"Indirect or subtle statements don't seem to work as well in general parenting. Direct messages are usually easier for kids to interpret and understand where the limits are. But there's more sensitivity around how to talk to children about eating and weight."

Dr. Megan Pesch

The authors note a number of limitations to the study. For instance, the caregivers knew that they were being filmed as part of an experiment, which could have altered their behavior.

Also, only individuals from lower socioeconomic backgrounds were involved, and the new findings may not apply to other demographics.

As this is the first study of its kind, there will need to be much more work before firm conclusions can be drawn. Only then can solid advice be given to parents. Dr. Pesch and her team plan to continue this line of investigation.

"We hope," she says, "to find better answers to the ultimate question of what parents should do to help set their child up for healthy eating long-term."

April 17, 2016
Category: Immunizations
Tags: immunizations   Vaccines   Autism   DeNiro   fear   research  

This clip from the Today Show after Robert DeNiro pulled a movie from the Tribeca Film Festival supporting the DISPROVEN CLAIM of a relationship between Autism and Childhood Vaccines is interesting, but does not go far enough to reassure parents about the safety of childhood vaccines and the overwhelming evidence of NO RELATIONSHIP to vaccines as a cause of Autism.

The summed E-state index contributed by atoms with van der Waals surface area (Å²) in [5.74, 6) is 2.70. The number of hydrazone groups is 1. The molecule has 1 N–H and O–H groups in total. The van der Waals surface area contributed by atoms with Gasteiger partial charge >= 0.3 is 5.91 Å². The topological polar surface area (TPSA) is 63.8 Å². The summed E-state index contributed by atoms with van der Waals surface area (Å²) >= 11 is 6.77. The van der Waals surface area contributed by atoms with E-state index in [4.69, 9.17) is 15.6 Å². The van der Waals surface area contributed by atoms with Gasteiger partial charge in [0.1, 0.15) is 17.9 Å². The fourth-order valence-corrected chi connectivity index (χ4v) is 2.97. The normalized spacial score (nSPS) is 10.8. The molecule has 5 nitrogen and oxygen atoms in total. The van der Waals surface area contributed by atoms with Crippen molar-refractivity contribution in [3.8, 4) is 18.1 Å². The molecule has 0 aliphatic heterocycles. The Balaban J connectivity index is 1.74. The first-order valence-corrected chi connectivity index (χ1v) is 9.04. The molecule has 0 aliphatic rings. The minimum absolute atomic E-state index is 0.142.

Although Autism is real, many studies have FAILED to identify a relationship to vaccines or to thimersal, a preservative which is now removed from almost all childhood vaccines. In this video clip, one hears about the same frequency of Autism in children who receive vaccines accoding to the recommended effective vaccine schedule AND children who receive vaccines in a staggered and drawn out administration schedule. But the clip does NOT make the point, that children remain UNPROTECTED from childhood diseases when given immunizations in a delayed or deferred immunization schedule. 

Clearly parents of Autistic children are looking for the cause of their children's different development, as well they should. So is Medical Science. We are fortunate in Atlanta to have one of the facilites funded to continue this improtant research_The Marcus Autism Center. 

The makers of the movie pulled by DeNiro present a theory of cause for Autism that was reported based on falsified research data. The original published article was retracted years later. The author of the original biased discredited article was rebuked by the scientific community and lost his medical license in Great Britain. Much research has been done since the original article by different authors, published in different journals, reviewed by many different scientist and all show NO RELATIONSHIP BETWEEN VACCINES & AUTISM. Yet the public remains fearful of vaccines and a growing number of children are inadequaletly immunized putting all children and the community in general at risk of preventable diseases. 

Bottom line: if parents are concerned about the safety and efficacy of vaccines, please discuss your concerns with your doctors and don't forget to discuss as well the diseases that vaccines are designed to prevent. 

Dr. T